Thus, to reveal the molecular mechanisms underlying the difference in actions of pineal ALLO on the expression of PACAP between the first and second weeks after hatch, we investigated histone modifications associated with the transcriptional repression of PACAP. Purkinje cell layer sections were microdissected, and the samples were analyzed by chromatin immunoprecipitation and quantitative PCR (ChIP-qPCR). The association levels of H3K9me3 at the Adcyap1 gene promoter were higher at P2 than those at P8 in the Purkinje cell layer of the cerebellum (Figure 9a), whereas H3K27me3 and H4K20me3 levels did not change between the first and second weeks posthatch (Figure 9a). These results suggested that H3K9me3 may have an important role in Adcyap1 gene expression, so we measured the levels of H3K9me3 in Purkinje cell nuclei. H3K9me3 immunoreactivity in the nuclei of Purkinje cells was measured using ImageJ. The intensity was found to be high at P2 relative to that at P8 in Purkinje cells (Figure 9b,c).

H3K9me3 levels at the Adcyap1 promoter increased in Purkinje cells during development.

(a) Changes in the levels of histone modification between the first and second weeks of posthatch. (b) Immunohistochemistry of H3K9me3 in the cerebellum of P1 chicks. Calbindin is used as a marker for Purkinje cells. (c) The relative intensity of H3K9me3 in the nucleus of Purkinje cells (n = 10).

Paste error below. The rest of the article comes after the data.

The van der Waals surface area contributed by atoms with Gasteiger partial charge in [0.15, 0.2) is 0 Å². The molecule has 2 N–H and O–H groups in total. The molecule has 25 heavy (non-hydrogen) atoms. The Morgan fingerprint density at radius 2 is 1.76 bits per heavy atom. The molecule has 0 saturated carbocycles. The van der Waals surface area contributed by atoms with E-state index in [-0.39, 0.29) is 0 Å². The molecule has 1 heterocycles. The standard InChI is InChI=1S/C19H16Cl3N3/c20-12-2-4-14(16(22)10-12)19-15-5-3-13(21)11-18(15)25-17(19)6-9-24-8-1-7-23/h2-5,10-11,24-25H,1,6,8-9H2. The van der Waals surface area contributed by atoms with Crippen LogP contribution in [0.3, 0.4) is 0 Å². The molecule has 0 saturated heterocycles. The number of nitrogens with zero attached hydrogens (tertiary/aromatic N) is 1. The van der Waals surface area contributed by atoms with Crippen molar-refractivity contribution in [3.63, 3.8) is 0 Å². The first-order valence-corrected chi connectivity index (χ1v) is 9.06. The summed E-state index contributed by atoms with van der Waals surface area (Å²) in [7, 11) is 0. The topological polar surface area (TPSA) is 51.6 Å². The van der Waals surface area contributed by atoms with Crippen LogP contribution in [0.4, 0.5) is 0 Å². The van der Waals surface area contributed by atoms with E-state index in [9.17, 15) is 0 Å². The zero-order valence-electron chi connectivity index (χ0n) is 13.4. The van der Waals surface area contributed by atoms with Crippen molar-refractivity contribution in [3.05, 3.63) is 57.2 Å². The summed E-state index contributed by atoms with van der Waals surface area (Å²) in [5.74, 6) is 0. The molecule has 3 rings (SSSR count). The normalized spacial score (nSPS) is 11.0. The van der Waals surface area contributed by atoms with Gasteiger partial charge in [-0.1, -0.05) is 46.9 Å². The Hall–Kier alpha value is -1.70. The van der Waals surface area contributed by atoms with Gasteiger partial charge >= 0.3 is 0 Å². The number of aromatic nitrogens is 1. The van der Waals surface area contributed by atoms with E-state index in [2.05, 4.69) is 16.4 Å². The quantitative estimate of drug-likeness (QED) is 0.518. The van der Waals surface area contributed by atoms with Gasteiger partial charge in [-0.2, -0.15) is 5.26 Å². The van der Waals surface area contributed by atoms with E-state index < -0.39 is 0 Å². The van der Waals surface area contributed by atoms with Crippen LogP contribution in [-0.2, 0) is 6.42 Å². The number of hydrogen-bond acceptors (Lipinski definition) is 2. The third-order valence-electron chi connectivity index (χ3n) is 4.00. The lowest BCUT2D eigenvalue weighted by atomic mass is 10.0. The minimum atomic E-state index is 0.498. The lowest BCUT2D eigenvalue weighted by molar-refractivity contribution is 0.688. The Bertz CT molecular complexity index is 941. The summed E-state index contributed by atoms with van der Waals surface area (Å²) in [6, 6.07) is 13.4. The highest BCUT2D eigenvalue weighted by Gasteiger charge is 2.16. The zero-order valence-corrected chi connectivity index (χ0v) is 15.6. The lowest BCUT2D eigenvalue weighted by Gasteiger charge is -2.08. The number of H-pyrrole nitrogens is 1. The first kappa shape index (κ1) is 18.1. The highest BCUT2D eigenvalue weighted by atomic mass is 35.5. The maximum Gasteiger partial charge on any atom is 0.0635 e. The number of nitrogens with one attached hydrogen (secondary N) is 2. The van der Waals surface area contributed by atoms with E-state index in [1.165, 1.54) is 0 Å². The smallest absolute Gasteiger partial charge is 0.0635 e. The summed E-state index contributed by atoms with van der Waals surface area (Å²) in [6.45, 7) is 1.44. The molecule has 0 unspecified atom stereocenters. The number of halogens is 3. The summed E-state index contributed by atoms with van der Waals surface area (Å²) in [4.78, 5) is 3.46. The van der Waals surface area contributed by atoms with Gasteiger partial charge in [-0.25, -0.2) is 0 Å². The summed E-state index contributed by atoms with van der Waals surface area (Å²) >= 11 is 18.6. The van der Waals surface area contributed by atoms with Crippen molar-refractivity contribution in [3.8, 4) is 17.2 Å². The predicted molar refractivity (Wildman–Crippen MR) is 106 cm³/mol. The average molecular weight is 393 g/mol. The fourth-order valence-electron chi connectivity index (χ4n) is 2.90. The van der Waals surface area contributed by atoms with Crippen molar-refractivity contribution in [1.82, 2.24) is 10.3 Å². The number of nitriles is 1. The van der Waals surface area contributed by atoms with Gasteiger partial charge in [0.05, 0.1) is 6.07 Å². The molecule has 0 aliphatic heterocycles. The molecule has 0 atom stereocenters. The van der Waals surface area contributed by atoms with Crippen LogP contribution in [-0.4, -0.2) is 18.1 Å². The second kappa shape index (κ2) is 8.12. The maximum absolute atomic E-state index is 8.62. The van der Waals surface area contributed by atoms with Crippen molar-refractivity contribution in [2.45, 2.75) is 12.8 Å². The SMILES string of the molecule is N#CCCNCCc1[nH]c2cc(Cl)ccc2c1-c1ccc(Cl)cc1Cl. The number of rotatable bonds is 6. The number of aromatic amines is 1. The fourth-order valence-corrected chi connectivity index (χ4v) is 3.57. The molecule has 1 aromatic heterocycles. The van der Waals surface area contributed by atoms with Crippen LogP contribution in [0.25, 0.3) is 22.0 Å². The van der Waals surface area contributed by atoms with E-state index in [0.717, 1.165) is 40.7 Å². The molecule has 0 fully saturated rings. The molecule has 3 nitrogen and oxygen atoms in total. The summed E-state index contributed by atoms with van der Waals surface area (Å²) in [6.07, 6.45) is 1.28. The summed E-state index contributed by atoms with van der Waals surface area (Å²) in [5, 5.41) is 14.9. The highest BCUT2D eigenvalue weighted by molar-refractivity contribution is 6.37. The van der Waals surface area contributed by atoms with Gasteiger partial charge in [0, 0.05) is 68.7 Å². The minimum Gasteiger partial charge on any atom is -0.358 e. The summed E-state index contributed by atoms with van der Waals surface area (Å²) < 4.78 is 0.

https://doi.org/10.7554/eLife.45306.025

Light-at-night and Px increased H3K9me3 levels at the Adcyap1 gene promoter

It is known that environmental factors affect the developing brain through epigenetic mechanisms. Various environmental stimuli cause changes in the profile of histone modification (Roth and Sweatt, 2011).

Thus, we investigated the effects of light-at-night or ALLO on histone modification in the Adcyap1 gene promoter. Male chicks were incubated under LD or light-at-night cycle during the first week posthatch, and the resulting histone modifications on the Adcyap1 gene promoter were investigated. light-at-night was found to increase the levels of H3K9me3 in the Adcyap1 gene promoter in the Purkinje cell layer of the cerebellum (Figure 10a). In addition, a daily injection of ALLO in light-at-night chicks from P1 to P7 suppressed methylation of H3K9me3 in the Adcyap1 gene promoter in the Purkinje cell layer of lobule IV at P7 relative to that in light-at-night chicks (Figure 10a).

Light-at-night and Px increased in H3K9me3 levels at the Adcyap1 promoter.

(a) The effects of light-at-night and light-at-night plus ALLO on the level of H3K9me3 at the Adcyap1 gene promoter (n = 10). (b) The effects of Px and Px plus ALLO on the level of H3K9me3 at the Adcyap1 gene promoter (n = 10). LAN, light-at-night.

https://doi.org/10.7554/eLife.45306.027

Px at P1 increased the levels of H3K9me3 at the Adcyap1 gene promoter in the Purkinje cell layer of lobule IV at P7 (Figure 10b). A daily injection of ALLO in Px chicks from P1 to P7 suppressed methylation of H3K9me3 at the Adcyap1 gene promoter in the Purkinje cell layer of lobule IV at P7 relative to that in Px chicks (Figure 10b).